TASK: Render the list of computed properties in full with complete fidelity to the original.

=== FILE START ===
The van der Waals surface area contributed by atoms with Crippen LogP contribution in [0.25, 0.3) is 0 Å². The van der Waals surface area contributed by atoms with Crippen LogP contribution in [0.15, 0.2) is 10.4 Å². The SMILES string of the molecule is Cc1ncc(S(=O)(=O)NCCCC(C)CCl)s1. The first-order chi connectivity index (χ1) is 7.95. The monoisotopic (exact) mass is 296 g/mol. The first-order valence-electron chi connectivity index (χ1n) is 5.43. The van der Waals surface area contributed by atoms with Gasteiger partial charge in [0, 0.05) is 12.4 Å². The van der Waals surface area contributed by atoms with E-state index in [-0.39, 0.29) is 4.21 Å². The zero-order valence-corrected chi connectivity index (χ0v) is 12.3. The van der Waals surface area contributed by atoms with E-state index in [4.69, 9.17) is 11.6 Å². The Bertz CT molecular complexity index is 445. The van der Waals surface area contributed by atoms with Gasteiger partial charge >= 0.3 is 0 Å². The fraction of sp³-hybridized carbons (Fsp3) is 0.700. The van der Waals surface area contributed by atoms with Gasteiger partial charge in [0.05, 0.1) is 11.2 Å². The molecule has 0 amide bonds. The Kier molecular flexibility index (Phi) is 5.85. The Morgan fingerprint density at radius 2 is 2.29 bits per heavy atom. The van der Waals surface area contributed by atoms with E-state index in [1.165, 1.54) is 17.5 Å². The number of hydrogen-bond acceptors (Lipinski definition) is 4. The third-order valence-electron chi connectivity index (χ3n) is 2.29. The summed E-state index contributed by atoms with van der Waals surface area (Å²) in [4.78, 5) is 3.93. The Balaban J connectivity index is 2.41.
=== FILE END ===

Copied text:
The van der Waals surface area contributed by atoms with Crippen LogP contribution in [0.25, 0.3) is 0 Å². The van der Waals surface area contributed by atoms with Crippen LogP contribution in [0.15, 0.2) is 10.4 Å². The SMILES string of the molecule is Cc1ncc(S(=O)(=O)NCCCC(C)CCl)s1. The first-order chi connectivity index (χ1) is 7.95. The monoisotopic (exact) mass is 296 g/mol. The first-order valence-electron chi connectivity index (χ1n) is 5.43. The van der Waals surface area contributed by atoms with Gasteiger partial charge in [0, 0.05) is 12.4 Å². The van der Waals surface area contributed by atoms with E-state index in [-0.39, 0.29) is 4.21 Å². The zero-order valence-corrected chi connectivity index (χ0v) is 12.3. The van der Waals surface area contributed by atoms with E-state index in [4.69, 9.17) is 11.6 Å². The Bertz CT molecular complexity index is 445. The van der Waals surface area contributed by atoms with Gasteiger partial charge >= 0.3 is 0 Å². The fraction of sp³-hybridized carbons (Fsp3) is 0.700. The van der Waals surface area contributed by atoms with Gasteiger partial charge in [0.05, 0.1) is 11.2 Å². The molecule has 0 amide bonds. The Kier molecular flexibility index (Phi) is 5.85. The Morgan fingerprint density at radius 2 is 2.29 bits per heavy atom. The van der Waals surface area contributed by atoms with E-state index in [1.165, 1.54) is 17.5 Å². The number of hydrogen-bond acceptors (Lipinski definition) is 4. The third-order valence-electron chi connectivity index (χ3n) is 2.29. The summed E-state index contributed by atoms with van der Waals surface area (Å²) in [4.78, 5) is 3.93. The Balaban J connectivity index is 2.41.